Taking pictures at sunrise and sunset on the beach is one of the most enjoyable experiences for a photographer! Or, at least that is the conclusion I have come to after spending the past few days here in on Sanibel Island in south-western Florida. This is the first time in my life I’ve ever done serious photography on the beach, so from this fresh perspective, here are a few things that I’ve learned concerning keeping your equipment clean, planning ahead, and capturing great compositions!
The beach is one of the most unhealthy environments for the camera! Sand and salt water destroy equipment, so the most important things I learned first were how to keep my camera clean.
- Kneel or squat, instead of sit, on the shore to keep clothes from being covered in sand.
- Keep at least one hand clean for holding the camera. After touching sandy objects with the other hand, rinse them off in water and dry them before touching the camera again.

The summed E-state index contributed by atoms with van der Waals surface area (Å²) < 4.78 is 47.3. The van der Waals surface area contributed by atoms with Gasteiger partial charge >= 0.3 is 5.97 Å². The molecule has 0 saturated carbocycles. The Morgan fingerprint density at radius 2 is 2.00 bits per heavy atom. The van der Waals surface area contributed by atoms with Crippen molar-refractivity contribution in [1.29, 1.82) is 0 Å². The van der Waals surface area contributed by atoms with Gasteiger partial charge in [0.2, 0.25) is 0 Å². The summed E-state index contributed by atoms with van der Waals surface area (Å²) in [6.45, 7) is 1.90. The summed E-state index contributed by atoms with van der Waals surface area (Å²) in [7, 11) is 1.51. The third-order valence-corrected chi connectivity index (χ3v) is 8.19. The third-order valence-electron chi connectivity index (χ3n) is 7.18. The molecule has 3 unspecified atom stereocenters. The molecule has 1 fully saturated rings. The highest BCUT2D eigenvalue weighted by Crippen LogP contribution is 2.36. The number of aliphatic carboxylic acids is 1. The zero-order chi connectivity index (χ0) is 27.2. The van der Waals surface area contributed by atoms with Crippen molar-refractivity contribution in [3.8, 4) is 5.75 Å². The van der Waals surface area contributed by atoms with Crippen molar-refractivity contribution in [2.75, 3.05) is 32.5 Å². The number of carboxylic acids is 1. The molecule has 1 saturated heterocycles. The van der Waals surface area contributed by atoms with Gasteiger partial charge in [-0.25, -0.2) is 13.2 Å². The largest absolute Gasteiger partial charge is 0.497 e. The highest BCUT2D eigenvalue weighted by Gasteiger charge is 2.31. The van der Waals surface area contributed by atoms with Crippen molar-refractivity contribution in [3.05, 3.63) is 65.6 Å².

- Keep camera and lenses in plastic bags inside your camera bag. This makes it more time-consuming to change lenses, but it sure keeps them dry.
And it always helps to plan ahead.
- Find out the exact time of the sunrise/sunset. Though the best pictures are captured at this exact time, great pictures can easily be taken 30 minutes before and after.
- Know in what direction the sun will be rising/setting. In Florida, it’s as difficult to get a good sunrise over the Gulf as it is a sunset over the Atlantic. 🙂
- Bring plenty of storage and charged batteries!
Now for the fun part: composition!
- Clouds are what make dynamic compositions. Go wide-angle and capture the sky.
- Look for subjects to complement the sunrise/sunset. Flying or wading birds, trees, grass, boardwalks, piers, buildings, shells, and driftwood all make great foreground subjects. Strong shapes are best, as most subjects will be silhouetted.
- People are also excellent subjects!
- Look behind you. You might be surprised at the color in the opposite direction of the sunrise/sunset.
- Watch that the horizon is either perfectly level or tilted to a degree that it is obviously intentional.
- Try using a tripod to play around with long exposures. Moving water can create some interesting textures your eye never sees.
Last, but most important, never let photography become higher priority than relationships and never ever forget why you are taking the pictures:
“The sea is His, and He made it:
and His hands formed the dry land. O come, let us worship and bow down: let us kneel before the LORD our maker.”